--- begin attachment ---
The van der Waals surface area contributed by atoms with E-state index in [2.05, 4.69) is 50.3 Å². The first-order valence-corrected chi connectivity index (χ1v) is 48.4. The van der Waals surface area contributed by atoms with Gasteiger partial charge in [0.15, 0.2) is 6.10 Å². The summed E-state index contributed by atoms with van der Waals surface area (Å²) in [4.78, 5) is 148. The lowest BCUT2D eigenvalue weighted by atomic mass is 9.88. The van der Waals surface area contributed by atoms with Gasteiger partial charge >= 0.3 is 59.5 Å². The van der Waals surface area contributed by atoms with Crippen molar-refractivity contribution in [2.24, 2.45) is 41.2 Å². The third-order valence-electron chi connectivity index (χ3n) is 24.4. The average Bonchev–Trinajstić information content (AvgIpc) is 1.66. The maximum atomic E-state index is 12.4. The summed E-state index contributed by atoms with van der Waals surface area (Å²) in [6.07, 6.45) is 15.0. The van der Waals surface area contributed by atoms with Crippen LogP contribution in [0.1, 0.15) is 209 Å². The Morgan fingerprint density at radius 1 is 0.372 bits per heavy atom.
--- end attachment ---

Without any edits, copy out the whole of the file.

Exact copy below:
The van der Waals surface area contributed by atoms with E-state index in [2.05, 4.69) is 50.3 Å². The first-order valence-corrected chi connectivity index (χ1v) is 48.4. The van der Waals surface area contributed by atoms with Gasteiger partial charge in [0.15, 0.2) is 6.10 Å². The summed E-state index contributed by atoms with van der Waals surface area (Å²) in [4.78, 5) is 148. The lowest BCUT2D eigenvalue weighted by atomic mass is 9.88. The van der Waals surface area contributed by atoms with Gasteiger partial charge >= 0.3 is 59.5 Å². The van der Waals surface area contributed by atoms with Crippen molar-refractivity contribution in [2.24, 2.45) is 41.2 Å². The third-order valence-electron chi connectivity index (χ3n) is 24.4. The average Bonchev–Trinajstić information content (AvgIpc) is 1.66. The maximum atomic E-state index is 12.4. The summed E-state index contributed by atoms with van der Waals surface area (Å²) in [6.07, 6.45) is 15.0. The van der Waals surface area contributed by atoms with Crippen LogP contribution in [0.1, 0.15) is 209 Å². The Morgan fingerprint density at radius 1 is 0.372 bits per heavy atom.